Mid-Michigan health expert weighs in on EEE

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LANSING, MI (WILX) - The Michigan Department of Health and Human Services suggests cancelling events that happen at night because three people have died from eastern equine encephalitis in Michigan.

Mosquito feeding on a human host, Photo Date: January 23, 2016 / Cropped Photo: Day Donaldson / CC BY 2.0 / (MGN)

Health departments in other counties have encouraged school districts to cancel things like games and practices, especially if they are past dusk.

In our neck of the woods, experts say be cautious but don't panic.

"Should we be concerned about it? We should always be concerned about mosquito-borne and tick-borne diseases. When we see these things like this going on, then sure, we need to be extra vigilant about those things," said Linda Vail, Ingham County Health Officer.

An increase in EEE cases around the state have many communities on edge, but mosquito bites are pretty much inevitable when you live in Mid-Michigan.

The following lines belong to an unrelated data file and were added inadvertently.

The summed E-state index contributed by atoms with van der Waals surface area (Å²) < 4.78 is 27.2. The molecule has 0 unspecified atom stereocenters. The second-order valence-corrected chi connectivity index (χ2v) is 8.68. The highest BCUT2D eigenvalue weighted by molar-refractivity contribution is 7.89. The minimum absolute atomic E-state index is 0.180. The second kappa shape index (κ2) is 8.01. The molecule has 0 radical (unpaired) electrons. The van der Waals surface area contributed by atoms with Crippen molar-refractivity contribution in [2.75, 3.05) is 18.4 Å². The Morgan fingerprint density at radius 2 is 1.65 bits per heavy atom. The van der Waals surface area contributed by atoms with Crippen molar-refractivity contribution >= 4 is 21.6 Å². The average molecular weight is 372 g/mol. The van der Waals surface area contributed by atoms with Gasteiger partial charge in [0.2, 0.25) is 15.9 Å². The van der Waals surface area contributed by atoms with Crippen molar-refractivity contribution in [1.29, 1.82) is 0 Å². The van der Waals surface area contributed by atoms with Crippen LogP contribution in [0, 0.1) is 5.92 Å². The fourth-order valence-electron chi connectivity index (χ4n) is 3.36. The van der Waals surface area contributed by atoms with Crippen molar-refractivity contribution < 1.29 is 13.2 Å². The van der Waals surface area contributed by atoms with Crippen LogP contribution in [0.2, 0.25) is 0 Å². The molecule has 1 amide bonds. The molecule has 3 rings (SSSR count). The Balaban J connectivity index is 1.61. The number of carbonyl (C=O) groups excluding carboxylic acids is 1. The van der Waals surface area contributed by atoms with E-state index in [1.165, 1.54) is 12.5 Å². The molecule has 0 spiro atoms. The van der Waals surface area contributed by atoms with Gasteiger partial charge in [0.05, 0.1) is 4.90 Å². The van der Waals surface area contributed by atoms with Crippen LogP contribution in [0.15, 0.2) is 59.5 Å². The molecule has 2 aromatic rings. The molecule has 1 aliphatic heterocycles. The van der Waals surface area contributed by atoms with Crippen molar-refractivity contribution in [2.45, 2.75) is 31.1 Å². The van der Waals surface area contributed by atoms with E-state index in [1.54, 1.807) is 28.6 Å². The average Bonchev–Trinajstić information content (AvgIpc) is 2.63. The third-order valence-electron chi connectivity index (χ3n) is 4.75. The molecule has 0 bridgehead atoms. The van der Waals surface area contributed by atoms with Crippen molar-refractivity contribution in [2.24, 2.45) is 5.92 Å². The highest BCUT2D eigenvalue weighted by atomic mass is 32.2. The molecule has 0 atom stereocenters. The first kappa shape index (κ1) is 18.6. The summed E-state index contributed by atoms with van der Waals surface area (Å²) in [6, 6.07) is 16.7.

"You're always going to get bit by mosquitoes. Something is going to get past no matter what. Germs manifest in everything, but I don't think it is right to suddenly start closing down or stopping events," said Connie Wilson, Bellevue resident.

Even after seven confirmed cases in Michigan, authorities say it's still safe to go out with proper protection.

"We're seeing an uptick which gives us reason to be somewhat concerned and making sure the public is aware, but I think everybody needs to keep in mind they still are very rare," said Vail.

"Yes, it is a concern and it should be. It doesn't matter what the number is, but I don't think you should make it to where everybody is paranoid to go outside," said Wilson.

Unfortunately, this problem is not over yet.

Mosquitoes typically don't go away until the first frost of the season.

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